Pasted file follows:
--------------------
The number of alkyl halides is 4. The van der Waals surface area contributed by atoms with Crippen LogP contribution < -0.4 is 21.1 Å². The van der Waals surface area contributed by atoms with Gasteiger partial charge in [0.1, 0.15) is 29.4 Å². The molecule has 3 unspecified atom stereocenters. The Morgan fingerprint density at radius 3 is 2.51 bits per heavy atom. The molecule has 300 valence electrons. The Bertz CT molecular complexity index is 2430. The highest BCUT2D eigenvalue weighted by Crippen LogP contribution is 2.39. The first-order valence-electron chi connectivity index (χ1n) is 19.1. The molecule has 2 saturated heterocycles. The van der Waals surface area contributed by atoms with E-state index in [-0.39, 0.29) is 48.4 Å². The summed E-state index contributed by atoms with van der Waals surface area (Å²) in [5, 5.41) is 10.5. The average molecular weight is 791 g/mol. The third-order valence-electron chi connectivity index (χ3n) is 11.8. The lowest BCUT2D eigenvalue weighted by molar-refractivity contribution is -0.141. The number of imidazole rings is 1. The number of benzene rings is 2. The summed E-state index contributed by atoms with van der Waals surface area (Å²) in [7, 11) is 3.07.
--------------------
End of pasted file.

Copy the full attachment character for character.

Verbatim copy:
The number of alkyl halides is 4. The van der Waals surface area contributed by atoms with Crippen LogP contribution < -0.4 is 21.1 Å². The van der Waals surface area contributed by atoms with Gasteiger partial charge in [0.1, 0.15) is 29.4 Å². The molecule has 3 unspecified atom stereocenters. The Morgan fingerprint density at radius 3 is 2.51 bits per heavy atom. The molecule has 300 valence electrons. The Bertz CT molecular complexity index is 2430. The highest BCUT2D eigenvalue weighted by Crippen LogP contribution is 2.39. The first-order valence-electron chi connectivity index (χ1n) is 19.1. The molecule has 2 saturated heterocycles. The van der Waals surface area contributed by atoms with E-state index in [-0.39, 0.29) is 48.4 Å². The summed E-state index contributed by atoms with van der Waals surface area (Å²) in [5, 5.41) is 10.5. The average molecular weight is 791 g/mol. The third-order valence-electron chi connectivity index (χ3n) is 11.8. The lowest BCUT2D eigenvalue weighted by molar-refractivity contribution is -0.141. The number of imidazole rings is 1. The number of benzene rings is 2. The summed E-state index contributed by atoms with van der Waals surface area (Å²) in [7, 11) is 3.07.